Frank Beamer‘s book “Let Me Be Frank” was released in stores yesterday. I wrote something short on the book for today’s paper after talking with Beamer and author Jeff Snook last week.
Here’s a Q&A from the conversation with Snook about writing the book, which is selling for $21,19 on Amazon.
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AB: How did the idea came about?
JS: “I think first talked to them at the Orange Bowl when they played Stanford. Since ’96 I’ve always written an Orange Bowl preview story for the Orange Bowl committee every year, and I knew Jim Harbaugh from before, and I was talking to him and Frank was there at that press conference, and I started talking to him that night, I believe. And that’s when I said, did you ever write a book? He said no. I didn’t know that ‘Turn Up the Wick’ even existed then. Then he got back to me a couple months after that game and said he wanted to write another one about his life. So I think that’s how it came about eventually.”
AB:: How amenable was Beamer about talking about stuff?
JS: “I think my caveat was that he had to open up about his life and reveal some things that maybe he didn’t reveal before or wanted to reveal before. And that was my, I guess, prerequisite of the book, was don’t hold anything back. I think he did a pretty good job with that. He had some things that he maybe didn’t want to and I twisted his arm on it.”
AB: What was most difficult to get out of him?
JS: “He never wanted to admit publicly that he had accepted that North Carolina job. And not only did he accept it, but he had the job for nine days. It was a Saturday to a next Monday, so it was nine days that he accepted the job and had a verbal deal. He never signed a contract, but his big regret is accepting it in the first place. But he never wanted to make it look like he went back on his word. To Frank Beamer, his word is golden 99.9 percent of the time. And I just convinced him that it was part of life and you’ve got to tell the truth. If you’re going to write a book, you can’t I guess say one thing if that’s not the facts. And he agreed with me. And he thought enough time had passed. To my knowledge, I think only he, Cheryl [Beamer] and John Ballein and of course the North Carolina people knew he accepted it.”
AB: Was that the only time it was hard?
JS: “He was willing from the very beginning to, whatever I asked and whatever we talked about, he was completely [open], without exactly hurting anybody’s feelings. … When you’re in recruiting in college football now, there are people who recruit against you not exactly fairly everywhere. And he just didn’t want to name names for obvious reasons. I don’t think we did that. And I think there are probably cases with certain coaches who aren’t playing by the rules 100 percent of the time that he didn’t want to name names in that, but other than that, he opened up. And I don’t think he held back on anything.”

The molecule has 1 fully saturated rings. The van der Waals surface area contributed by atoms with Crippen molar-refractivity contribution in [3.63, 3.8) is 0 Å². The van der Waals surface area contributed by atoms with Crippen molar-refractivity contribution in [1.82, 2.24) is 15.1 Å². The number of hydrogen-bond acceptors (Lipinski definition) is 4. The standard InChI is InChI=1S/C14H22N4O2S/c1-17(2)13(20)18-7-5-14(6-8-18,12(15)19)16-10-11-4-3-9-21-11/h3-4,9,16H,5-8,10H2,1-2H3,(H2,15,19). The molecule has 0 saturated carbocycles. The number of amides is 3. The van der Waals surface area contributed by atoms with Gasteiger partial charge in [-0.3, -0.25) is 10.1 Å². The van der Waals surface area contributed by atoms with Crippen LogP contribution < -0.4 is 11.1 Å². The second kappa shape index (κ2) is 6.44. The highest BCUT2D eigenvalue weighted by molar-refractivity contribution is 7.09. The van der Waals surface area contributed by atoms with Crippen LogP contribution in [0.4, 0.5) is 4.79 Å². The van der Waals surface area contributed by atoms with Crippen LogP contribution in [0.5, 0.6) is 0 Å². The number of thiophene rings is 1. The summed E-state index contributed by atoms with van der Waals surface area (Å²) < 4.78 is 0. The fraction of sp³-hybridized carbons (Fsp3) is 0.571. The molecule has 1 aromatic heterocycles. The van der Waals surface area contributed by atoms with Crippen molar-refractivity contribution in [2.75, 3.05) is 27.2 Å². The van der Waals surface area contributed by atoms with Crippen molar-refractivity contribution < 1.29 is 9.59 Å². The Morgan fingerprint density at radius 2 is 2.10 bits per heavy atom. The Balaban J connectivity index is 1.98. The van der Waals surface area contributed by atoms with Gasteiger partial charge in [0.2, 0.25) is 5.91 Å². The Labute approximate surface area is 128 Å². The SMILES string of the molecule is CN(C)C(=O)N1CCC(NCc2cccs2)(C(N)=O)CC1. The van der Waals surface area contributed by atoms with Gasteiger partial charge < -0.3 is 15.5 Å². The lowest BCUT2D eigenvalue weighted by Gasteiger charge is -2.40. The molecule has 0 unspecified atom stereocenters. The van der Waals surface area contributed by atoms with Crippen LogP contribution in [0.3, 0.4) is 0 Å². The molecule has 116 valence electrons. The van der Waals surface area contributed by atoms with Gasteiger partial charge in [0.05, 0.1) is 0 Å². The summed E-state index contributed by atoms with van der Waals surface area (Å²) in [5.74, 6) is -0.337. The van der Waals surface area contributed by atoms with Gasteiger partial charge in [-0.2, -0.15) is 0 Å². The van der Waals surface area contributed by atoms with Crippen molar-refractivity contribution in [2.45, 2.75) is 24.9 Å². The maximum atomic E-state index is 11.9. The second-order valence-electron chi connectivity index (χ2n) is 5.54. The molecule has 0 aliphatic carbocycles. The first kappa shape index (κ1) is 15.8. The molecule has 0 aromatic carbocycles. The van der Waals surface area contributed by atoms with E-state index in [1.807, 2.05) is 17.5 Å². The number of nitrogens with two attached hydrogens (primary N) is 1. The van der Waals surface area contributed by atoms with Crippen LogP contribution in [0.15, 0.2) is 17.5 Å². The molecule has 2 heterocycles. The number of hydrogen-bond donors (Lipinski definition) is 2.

AB: Were you surprised that he opened up about his health issues, particularly the surgery he had last summer for a blocked carotid artery?
JS: “No, because he was to the point where he made a complete recovery. The surgery was successful and there was no more danger. Now if he hadn’t gotten that addressed and taken care of, he could have had a stroke without any warning whatsoever. He didn’t have any idea about it, so they got him into surgery and the doctors said, ‘Hey, this was serious.’ It’s a good thing you took care of it. But it’s not one of those things that’s lingering. He’s healthy and that’s behind him now, but I can see why he didn’t want that out there as he went through it.”
AB: Anything surprise you about him as you were writing the book?
JS: “Not really. I’m in my 50’s. I’ve covered college football as a beat since 1981. I’ve been around a lot of those guys. And he probably has a deeper understanding of a program as a complete family. And I guess that’s why it pained him so much to make staff changes. And one thing that really struck me, no matter who you talk to in that building, the amount of respect they have for him and the affection they have for him, that doesn’t exist everywhere. And I know there are a lot of underlings and assistants that resent their head coach for one reason or another. And there’s nobody that I know of in that building that would not just completely respect and almost, to a degree, love the guy as a father.
“And that really struck me because of the way he treats people. People have said it before, but whether he’s talking to a TV announcer at ESPN two days before a game or anyone who walks through the building, he treats them the same. That really struck me. That’s a testament to his character and integrity and honesty and everything, the way he was raised. There aren’t many in his position, with his resume, who still act like they did when they were a GA 40 years ago.”
AB: You were around him a lot in Tech’s worst season in 20 years. Did that wear on him?
JS: I think there’s no doubt. Losing wears on any head coach, no matter what the past was. I think Virginia Tech had eight straight years of 10 wins or more, right? Then they have that happen to you, and that’s going to wear on you if you’re not competitive. That’s the other side of it. As everybody knows, he is a competitor. He’ll compete at anything and on the football field he hates to lose as much as anyone else. I think he wears it externally a little better than people, but I think deep down it tears him up.”
AB: What do you think of Beamer’s career?
JS: “I’m sure when all’s said and done and out of coaching, he’s going to appreciate the fact he never left and built something there, like Bobby Bowden did at Florida State, from scratch basically. There’s few of those stories. Bear Bryant coached at Kentucky first. And all the legends, to build something like that with their hands, from the bottom up, that’s what legacies are made of. And when he’s done he’s going to have a great one.”